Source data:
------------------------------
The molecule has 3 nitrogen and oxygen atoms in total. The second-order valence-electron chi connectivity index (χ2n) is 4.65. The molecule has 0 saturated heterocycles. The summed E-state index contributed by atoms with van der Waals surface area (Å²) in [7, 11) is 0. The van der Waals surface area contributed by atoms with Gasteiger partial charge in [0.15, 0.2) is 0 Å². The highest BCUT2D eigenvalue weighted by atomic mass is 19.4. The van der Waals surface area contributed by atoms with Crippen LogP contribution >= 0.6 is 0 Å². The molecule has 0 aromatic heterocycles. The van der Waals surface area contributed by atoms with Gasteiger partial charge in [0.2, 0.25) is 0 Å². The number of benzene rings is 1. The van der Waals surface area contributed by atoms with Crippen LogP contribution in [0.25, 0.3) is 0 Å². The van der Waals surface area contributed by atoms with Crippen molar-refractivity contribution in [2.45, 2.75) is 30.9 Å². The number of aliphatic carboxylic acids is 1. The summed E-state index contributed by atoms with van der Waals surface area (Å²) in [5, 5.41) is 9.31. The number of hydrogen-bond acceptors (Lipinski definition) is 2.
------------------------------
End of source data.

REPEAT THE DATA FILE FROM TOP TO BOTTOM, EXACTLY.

The molecule has 3 nitrogen and oxygen atoms in total. The second-order valence-electron chi connectivity index (χ2n) is 4.65. The molecule has 0 saturated heterocycles. The summed E-state index contributed by atoms with van der Waals surface area (Å²) in [7, 11) is 0. The van der Waals surface area contributed by atoms with Gasteiger partial charge in [0.15, 0.2) is 0 Å². The highest BCUT2D eigenvalue weighted by atomic mass is 19.4. The van der Waals surface area contributed by atoms with Crippen LogP contribution >= 0.6 is 0 Å². The molecule has 0 aromatic heterocycles. The van der Waals surface area contributed by atoms with Gasteiger partial charge in [0.2, 0.25) is 0 Å². The number of benzene rings is 1. The van der Waals surface area contributed by atoms with Crippen LogP contribution in [0.25, 0.3) is 0 Å². The van der Waals surface area contributed by atoms with Crippen molar-refractivity contribution in [2.45, 2.75) is 30.9 Å². The number of aliphatic carboxylic acids is 1. The summed E-state index contributed by atoms with van der Waals surface area (Å²) in [5, 5.41) is 9.31. The number of hydrogen-bond acceptors (Lipinski definition) is 2.